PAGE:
What Venice Can Learn from Stevens
Research at Stevens on flood barriers and the university’s existing forecasting system may offer valuable lessons to Italian officials grappling with annual flooding in Venice
In Venice, a terrible sound echoed throughout the historic Italian city on December 8, 2020. It was the infamous siren signaling that the city was about to experience an episode of acqua alta or high water, tidal floods that are abnormally high. Flood waters subsequently swamped low-lying areas of Venice such as the iconic Saint Mark’s Square.
It was also a sign that the city’s much heralded Mose project, retractable flood barriers that cost 6 billion Euros and almost two decades to build, was not foolproof. Its managers had failed to close it for the incoming storm surge, thinking it would be too low to cause flooding. For Italian officials who are trying to analyze this catastrophic failure, new research and existing technologies at Stevens Institute of Technology may offer important lessons in flood mitigation for the present and future.
Two things that Italian officials can look at are the university’s existing Stevens Flood Advisory System (SFAS) and recent research conducted at Stevens that calculates whether a hypothetical New York Harbor storm surge barrier should be closed that also accounts for the inevitable uncertainties in forecasts, said Philip Orton, research associate professor of ocean engineering in the Department of Civil, Environmental and Ocean Engineering of Stevens’ Charles V. Schaefer, Jr. School of Engineering and Science.
In the case of SFAS, the system is a sophisticated, automatic network that takes in real-time information from ultrasonic water level sensors at various points around New York City, the New Jersey shore, other locations in the Mid-Atlantic coast, and a portion of Cape Cod, said Orton, who is based at the Davidson Laboratory.
In addition, the system works with coastal and river models that can simulate flooding at macro and street levels, said Orton. Also, the system has an important feature: The Stevens forecasting system not only calculates “most likely” water levels but can also warn users of the “near worst-case” scenario.
“Our forecast system is an ensemble forecast system that runs many weather models that capture the range of uncertainty in the weather,” said Orton. “It’s a pretty innovative system.”
“I think with whatever forecasting/prediction system you have in place, you need to account for the forecast uncertainty in your operation of the barrier, and perhaps the Italian officials did not have that,” added Orton.
In December, Italian officials did admit to Politico that their tidal forecast was incorrect and were quoted as saying, “There are variables in the weather, it is not always predictable.”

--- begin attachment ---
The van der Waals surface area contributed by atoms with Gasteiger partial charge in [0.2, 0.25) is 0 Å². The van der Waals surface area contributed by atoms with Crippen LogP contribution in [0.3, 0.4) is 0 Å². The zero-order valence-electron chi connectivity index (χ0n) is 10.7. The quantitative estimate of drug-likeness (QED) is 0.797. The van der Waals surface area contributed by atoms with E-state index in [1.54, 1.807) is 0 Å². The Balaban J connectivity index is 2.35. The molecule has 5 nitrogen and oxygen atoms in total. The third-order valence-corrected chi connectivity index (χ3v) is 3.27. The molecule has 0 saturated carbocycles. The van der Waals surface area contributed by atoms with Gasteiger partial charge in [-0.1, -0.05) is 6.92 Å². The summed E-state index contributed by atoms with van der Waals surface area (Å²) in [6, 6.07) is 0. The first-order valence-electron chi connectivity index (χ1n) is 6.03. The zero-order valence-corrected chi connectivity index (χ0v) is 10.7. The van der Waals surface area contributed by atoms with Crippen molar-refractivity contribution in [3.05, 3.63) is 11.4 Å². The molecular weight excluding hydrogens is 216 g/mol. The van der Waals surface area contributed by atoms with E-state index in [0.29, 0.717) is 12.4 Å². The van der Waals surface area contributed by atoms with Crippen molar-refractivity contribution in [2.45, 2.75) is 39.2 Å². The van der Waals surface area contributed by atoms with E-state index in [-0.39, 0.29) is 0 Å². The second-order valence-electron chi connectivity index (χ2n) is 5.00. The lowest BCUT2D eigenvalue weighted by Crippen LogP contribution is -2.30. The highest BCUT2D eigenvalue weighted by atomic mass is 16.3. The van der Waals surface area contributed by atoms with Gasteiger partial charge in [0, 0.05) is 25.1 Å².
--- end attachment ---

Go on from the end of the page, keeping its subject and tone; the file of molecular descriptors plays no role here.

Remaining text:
Another project at Stevens that may inform Italian officials is recent research on the long-term limitations on the efficacy of storm surge barriers, said Orton. This research, “Storm Surge Barrier Protection in an Era of Accelerating Sea-Level Rise: Quantifying Closure Frequency, Duration and Trapped River Flooding,” was published in September 2020 in the Journal of Marine Science and Engineering. Lead author was graduate student Ziyu Chen along with Orton and Professor Thomas Wahl at the University of Central Florida in Orlando.
In that paper, the team looked at the impact of a hypothetical gated storm surge barrier in the New York City/New Jersey area, which is an option that has been studied by the United States Army Corps of Engineers. The gates would close only when a certain threshold water level is exceeded in the “near worst-case” forecast (the 95th percentile). However, planning for future closures would also need to take into account projected sea level rise and associated increasing frequency of floods, as frequent closures will have a negative impact on the estuary environment. The calculations, Orton explained, also took into account the weather forecast uncertainty with data from SFAS helping inform their findings.
The researchers developed a “simplified, transferable framework” that could potentially inform operators of storm surge barriers on when to activate gate closures.
Orton said management of barrier closures would always be a challenge, but that relying on a “near worst case” (95th percentile) forecast water level would leave only a 5 percent chance of false negatives (i.e., flooding with no closure), which might be a reasonable margin for error in operation.
The researchers also contrasted two scenarios: gate closure management with a constant trigger water level, and another with the trigger water level being updated annually per sea level rise numbers. With projected sea level rise, the former scenario would require more gate closures at a longer duration. With the latter system, there would be about a constant number of closures per year, but it would also necessitate the construction of seawalls in order to prevent the more frequent flooding.
In the case of Venice, flooding is not a new phenomenon because the city is situated in a sheltered lagoon connected to the Adriatic Sea, but recent floods have been terrible for the city. In November 2019, Venice experienced floods that broke records and caused millions in damages and the deaths of two people.
The Mose project was first activated in 2020 and will continue to be in a testing phase this year. But it’s already seen by Venetians as a temporary and imperfect stopgap. Mose is slow, costly to operate and maintain, and exhibits signs of “extensive corrosion,” according to Politico.
The research at Stevens can help the Mose project situation, said Orton.
“Whenever life and limb are at danger, you have to be conservative,” Orton said. “Italian officials will need to err on the side of caution.”
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